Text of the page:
The aim is to be a smart nation within 10 years
Suparna Goswami Bhattacharya
April 10, 2015: Steve Leonard, the executive deputy chairman of Infocomm Development Authority (IDA), Singapore’s technology development arm, is a busy man. After all, it cannot be any different when you have been bestowed the responsibility of making Singapore a smart nation by Prime Minister Lee Hsien Loong.
Leonard chooses not to think about the 10 year deadline that came with the responsibility. “The entire process is a journey. It is not as if I am stopping after 10 years. We have to continue to make progress even after 10 years,” he says.
The Prime Minister’s vision includes remote diagnostics, driver-less ambulances, smart energy, smart transportation, smart public housing that reacts to residents’ needs and public safety. Leonard is a key figure in delivering this plan.
“There is involvement of the ministry of health, the ministry of education, various universities, investors and startups in the project. We are all working together to make this dream a reality. It is a very ambitious as well as a challenging project,” remarks Leonard.
Like every developed nation, Singapore faces the challenges of an aging population and rising urban density. “Hence, things like remote diagnostics etc become very important. Fifteen years down the line, there might not be enough hospital beds for patients. More often than not, patients can be treated at home if technology is used properly. The hospitals can be used only for emergency cases.”
DNA sequencing, for instance, can help individuals get personalised medication. After all, the way a person’s body reacts to medicines can differ. The vision is to provide healthcare in a manner that is unique and personalised. “We do not want to restrict ourselves to just providing a self-driven ambulance — something that is perceived as the only thing under smart healthcare. Obviously that is important, especially for the elderly who are staying alone at home. But we want to think beyond that.”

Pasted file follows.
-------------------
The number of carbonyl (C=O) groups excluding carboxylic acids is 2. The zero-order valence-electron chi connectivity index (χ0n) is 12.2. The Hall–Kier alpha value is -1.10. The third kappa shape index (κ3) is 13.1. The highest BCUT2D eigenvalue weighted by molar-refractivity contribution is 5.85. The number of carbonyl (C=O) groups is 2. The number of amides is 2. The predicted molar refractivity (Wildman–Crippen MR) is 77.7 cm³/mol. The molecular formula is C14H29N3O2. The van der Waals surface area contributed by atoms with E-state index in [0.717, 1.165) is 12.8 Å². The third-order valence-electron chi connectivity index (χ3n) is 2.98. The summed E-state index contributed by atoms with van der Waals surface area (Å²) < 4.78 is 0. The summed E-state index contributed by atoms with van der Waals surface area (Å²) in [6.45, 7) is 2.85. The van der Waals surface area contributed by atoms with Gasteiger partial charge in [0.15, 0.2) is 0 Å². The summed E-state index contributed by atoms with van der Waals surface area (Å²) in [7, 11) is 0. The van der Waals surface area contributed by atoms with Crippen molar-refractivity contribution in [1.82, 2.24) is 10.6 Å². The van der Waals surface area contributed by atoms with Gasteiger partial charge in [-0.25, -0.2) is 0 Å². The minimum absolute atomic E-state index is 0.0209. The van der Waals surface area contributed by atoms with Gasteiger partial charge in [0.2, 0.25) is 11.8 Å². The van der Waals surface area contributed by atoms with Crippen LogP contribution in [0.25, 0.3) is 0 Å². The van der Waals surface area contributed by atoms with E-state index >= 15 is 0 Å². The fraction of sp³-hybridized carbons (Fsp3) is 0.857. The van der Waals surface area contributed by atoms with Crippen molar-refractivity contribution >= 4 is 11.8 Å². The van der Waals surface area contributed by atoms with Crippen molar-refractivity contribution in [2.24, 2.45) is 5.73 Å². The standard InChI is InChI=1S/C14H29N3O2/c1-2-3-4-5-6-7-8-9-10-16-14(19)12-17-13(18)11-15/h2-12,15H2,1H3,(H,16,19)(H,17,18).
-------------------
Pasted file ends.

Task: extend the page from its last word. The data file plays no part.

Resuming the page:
And Leonard wants to extend this attitude to other verticals as well. The nation wants to use analytics to gauge the demand for buses before deploying them on the streets. For instance, if there are 10 people in different locations wanting to go to a particular destination, a bus can be sent to these places. This could reduce congestion on the roads.
Another priority for the nation is to build energy efficient buildings. “The aim is not to build huge power generating plants. We are a small island. Hence, we would rather have buildings which are energy efficient.” Since more than 80% Singaporeans stay in public housing, the task of smart housing for the government becomes all the more easier.
And central to this plan is proper connectivity via internet with every citizen irrespective of the place they are in Singapore. “When I say good connectivity, I don’t mean social media. I mean better access in public utilities. As of now, connectivity is a problem in underground train tunnels or third level basements. There are remote places in Singapore which have poor connectivity.”
The project has generated interest from investors around the world. It is an ambitious which runs the risk of getting outdated because technology is at the core of things. But Leonard feels that once people accept technology being a part of their everyday life, they will also accept technology changes easily. “We want to use international standards and we are open to changes in technology.” Many labs are being opened to test parts of the plan.
Leonard is confident that Singaporeans will respond well to the project. “It is all in the mind. When ATMs were introduced, people were suspicious and I am sure minor security issues were involved. But today, things are different. Now one does not even think about these things. I am sure not too many years from now, remote healthcare and smart transportation will not seem strange,” he remarks.